There are two documentaries out this month that deserve your attention not only as engaging pieces of nonfiction filmmaking, but also as portraits of popular culture's superficial style. Doug Pray's Art & Copy (out now in select theaters) may lack an objectivity critical analysis of modern advertising, but it serves as a brisk tour through some of the most iconic TV and print advertisements of the last 50 years. Starting with the "real Mad Men," Pray's film looks at the mad men and women who helped develop an industry that is going through something of a crisis. Again, the documentary doesn't really dwell on advertising's current drought in relevance (what with DVR, the extinction of print media, etc.) but the tone and structure is pleasant enough to keep you focused on the entertaining anecdotes and war stories. Here's the Art & Copy trailer:
Also not taking any risks to soil its subjects, but nonetheless still engrossing, RJ Cutler's The September Issue (a limited release begins this weekend) is a portrait of legendary Vogue magazine editor Anna Wintour during the publication of her magazine's immensely important Fall fashion installment. Wintour's reputation as an "ice queen" has become even more known, thanks to the book and film The Devil Wears Prada. And, while there are occasional references to her isolated existence, the documentary is more carefree than investigative. There's pressure to deliver, as well as conflicts within the editorial offices, and Cutler (a skilled chronicler of staff turmoil) has the camera rolling at all times. More day-in-the-life than hard expose, The September Issue proves that the fashion world can still be cruel and skin deep. The film is funny, beautiful, and easy on the eyes. Here's the trailer:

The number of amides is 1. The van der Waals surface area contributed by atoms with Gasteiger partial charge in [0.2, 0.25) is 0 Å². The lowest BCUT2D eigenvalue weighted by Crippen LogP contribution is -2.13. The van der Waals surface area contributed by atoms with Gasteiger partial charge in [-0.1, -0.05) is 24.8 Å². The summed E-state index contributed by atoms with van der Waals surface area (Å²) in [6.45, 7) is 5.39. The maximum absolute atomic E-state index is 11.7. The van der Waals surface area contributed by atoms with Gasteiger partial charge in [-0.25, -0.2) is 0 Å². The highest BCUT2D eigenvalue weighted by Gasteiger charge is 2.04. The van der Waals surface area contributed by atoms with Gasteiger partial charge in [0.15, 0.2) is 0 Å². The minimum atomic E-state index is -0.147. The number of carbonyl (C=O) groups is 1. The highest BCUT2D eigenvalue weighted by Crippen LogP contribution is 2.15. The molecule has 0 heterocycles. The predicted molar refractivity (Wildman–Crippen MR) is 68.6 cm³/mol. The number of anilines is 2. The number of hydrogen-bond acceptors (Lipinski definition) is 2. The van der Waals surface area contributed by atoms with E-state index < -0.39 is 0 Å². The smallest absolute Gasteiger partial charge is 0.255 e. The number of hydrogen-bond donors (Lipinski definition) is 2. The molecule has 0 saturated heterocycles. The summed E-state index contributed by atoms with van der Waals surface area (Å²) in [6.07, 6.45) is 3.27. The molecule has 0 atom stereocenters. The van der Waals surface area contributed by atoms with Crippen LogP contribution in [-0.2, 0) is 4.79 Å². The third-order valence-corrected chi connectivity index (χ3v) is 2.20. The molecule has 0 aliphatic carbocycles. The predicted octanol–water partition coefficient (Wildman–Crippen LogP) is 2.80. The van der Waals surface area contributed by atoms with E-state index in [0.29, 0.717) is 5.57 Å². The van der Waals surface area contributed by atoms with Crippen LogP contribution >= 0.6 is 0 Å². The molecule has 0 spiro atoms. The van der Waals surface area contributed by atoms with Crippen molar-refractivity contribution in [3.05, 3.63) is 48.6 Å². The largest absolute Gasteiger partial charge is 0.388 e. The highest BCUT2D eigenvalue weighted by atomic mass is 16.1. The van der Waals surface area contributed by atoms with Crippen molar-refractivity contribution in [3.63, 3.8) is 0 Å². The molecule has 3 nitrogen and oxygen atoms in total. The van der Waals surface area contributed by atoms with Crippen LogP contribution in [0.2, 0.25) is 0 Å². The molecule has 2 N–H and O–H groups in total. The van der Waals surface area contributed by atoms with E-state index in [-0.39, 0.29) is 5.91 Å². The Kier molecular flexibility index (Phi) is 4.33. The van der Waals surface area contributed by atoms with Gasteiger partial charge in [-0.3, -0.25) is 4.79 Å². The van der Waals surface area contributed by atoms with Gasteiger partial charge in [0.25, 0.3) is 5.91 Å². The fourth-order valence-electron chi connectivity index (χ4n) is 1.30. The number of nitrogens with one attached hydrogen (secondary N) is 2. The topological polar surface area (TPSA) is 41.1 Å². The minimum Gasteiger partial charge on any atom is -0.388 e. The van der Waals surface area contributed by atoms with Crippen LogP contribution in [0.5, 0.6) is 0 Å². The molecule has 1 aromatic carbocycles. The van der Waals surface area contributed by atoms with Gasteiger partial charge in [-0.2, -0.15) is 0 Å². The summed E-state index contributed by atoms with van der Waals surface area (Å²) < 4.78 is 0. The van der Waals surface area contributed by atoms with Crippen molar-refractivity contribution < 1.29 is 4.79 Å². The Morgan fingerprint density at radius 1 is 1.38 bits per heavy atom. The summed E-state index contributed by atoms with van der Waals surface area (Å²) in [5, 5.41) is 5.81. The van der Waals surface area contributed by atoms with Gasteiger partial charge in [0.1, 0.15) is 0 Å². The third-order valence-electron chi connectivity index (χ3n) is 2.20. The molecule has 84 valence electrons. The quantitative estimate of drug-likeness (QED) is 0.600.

These two professions on display, the advertising execs and the magazine editors, represent something more similar than just an appreciation of style. In both films, there's hardly anyone younger than 50 in a position of authority. It's telling, as both advertising and print publications are currently suffering a massive readjustment. The September Issue was filmed in 2007, which explains why selling ad pages doesn't seem too tough and why the editors can gallop around the globe for a simple photo shoot. I have a feeling this year's Fall fashion issue isn't embracing itself with the same ease. The fact of the matter is, these two documentaries are not only good films, but also time capsules. In 25 years, movie audiences probably won't have the same nostalgia for classic TV commercials (will we have TV commercials in 2030?). In 25 years, who knows if editing a glossy print magazine will have the same amount of drama (or if they will even exist). These are some of the elements that make The September Issue and Art & Copy engaging to watch. What's more, if you really want a rare experience, then see a documentary in a commercial movie theater.